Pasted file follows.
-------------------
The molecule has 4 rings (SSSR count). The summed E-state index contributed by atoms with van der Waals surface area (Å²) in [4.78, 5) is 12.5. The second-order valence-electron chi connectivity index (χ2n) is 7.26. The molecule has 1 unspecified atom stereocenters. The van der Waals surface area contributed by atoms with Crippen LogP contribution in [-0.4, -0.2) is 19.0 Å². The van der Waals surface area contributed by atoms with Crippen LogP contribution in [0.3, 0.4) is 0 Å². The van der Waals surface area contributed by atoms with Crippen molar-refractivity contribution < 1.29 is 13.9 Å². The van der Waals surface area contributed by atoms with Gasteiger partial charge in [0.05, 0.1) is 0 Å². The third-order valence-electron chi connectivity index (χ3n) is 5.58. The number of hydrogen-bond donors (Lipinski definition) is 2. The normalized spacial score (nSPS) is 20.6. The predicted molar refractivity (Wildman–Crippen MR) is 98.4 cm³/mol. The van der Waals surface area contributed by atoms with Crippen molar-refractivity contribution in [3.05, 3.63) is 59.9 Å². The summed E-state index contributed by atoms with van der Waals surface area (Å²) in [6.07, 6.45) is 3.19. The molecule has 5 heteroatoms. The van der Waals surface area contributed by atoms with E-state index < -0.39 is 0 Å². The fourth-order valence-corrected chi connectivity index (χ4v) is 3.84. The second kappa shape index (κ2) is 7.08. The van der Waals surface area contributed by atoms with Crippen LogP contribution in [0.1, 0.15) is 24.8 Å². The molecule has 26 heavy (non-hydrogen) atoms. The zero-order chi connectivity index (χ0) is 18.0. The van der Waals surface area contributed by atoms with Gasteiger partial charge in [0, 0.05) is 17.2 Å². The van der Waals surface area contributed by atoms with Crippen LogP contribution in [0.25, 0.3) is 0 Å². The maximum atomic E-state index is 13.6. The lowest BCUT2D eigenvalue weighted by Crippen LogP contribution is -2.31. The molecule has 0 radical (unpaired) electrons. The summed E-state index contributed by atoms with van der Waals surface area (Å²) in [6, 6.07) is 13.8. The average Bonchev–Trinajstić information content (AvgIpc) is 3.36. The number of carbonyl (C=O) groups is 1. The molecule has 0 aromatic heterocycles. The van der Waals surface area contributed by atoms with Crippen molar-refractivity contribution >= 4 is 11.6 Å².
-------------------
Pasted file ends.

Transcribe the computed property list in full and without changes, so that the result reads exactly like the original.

The molecule has 4 rings (SSSR count). The summed E-state index contributed by atoms with van der Waals surface area (Å²) in [4.78, 5) is 12.5. The second-order valence-electron chi connectivity index (χ2n) is 7.26. The molecule has 1 unspecified atom stereocenters. The van der Waals surface area contributed by atoms with Crippen LogP contribution in [-0.4, -0.2) is 19.0 Å². The van der Waals surface area contributed by atoms with Crippen LogP contribution in [0.3, 0.4) is 0 Å². The van der Waals surface area contributed by atoms with Crippen molar-refractivity contribution < 1.29 is 13.9 Å². The van der Waals surface area contributed by atoms with Gasteiger partial charge in [0.05, 0.1) is 0 Å². The third-order valence-electron chi connectivity index (χ3n) is 5.58. The number of hydrogen-bond donors (Lipinski definition) is 2. The normalized spacial score (nSPS) is 20.6. The predicted molar refractivity (Wildman–Crippen MR) is 98.4 cm³/mol. The van der Waals surface area contributed by atoms with Crippen molar-refractivity contribution in [3.05, 3.63) is 59.9 Å². The summed E-state index contributed by atoms with van der Waals surface area (Å²) in [6.07, 6.45) is 3.19. The molecule has 5 heteroatoms. The van der Waals surface area contributed by atoms with E-state index < -0.39 is 0 Å². The fourth-order valence-corrected chi connectivity index (χ4v) is 3.84. The second kappa shape index (κ2) is 7.08. The van der Waals surface area contributed by atoms with Crippen LogP contribution in [0.1, 0.15) is 24.8 Å². The molecule has 26 heavy (non-hydrogen) atoms. The zero-order chi connectivity index (χ0) is 18.0. The van der Waals surface area contributed by atoms with Gasteiger partial charge in [0, 0.05) is 17.2 Å². The van der Waals surface area contributed by atoms with Crippen LogP contribution in [0.25, 0.3) is 0 Å². The maximum atomic E-state index is 13.6. The lowest BCUT2D eigenvalue weighted by Crippen LogP contribution is -2.31. The molecule has 0 radical (unpaired) electrons. The summed E-state index contributed by atoms with van der Waals surface area (Å²) in [6, 6.07) is 13.8. The average Bonchev–Trinajstić information content (AvgIpc) is 3.36. The number of carbonyl (C=O) groups is 1. The molecule has 0 aromatic heterocycles. The van der Waals surface area contributed by atoms with Crippen molar-refractivity contribution >= 4 is 11.6 Å².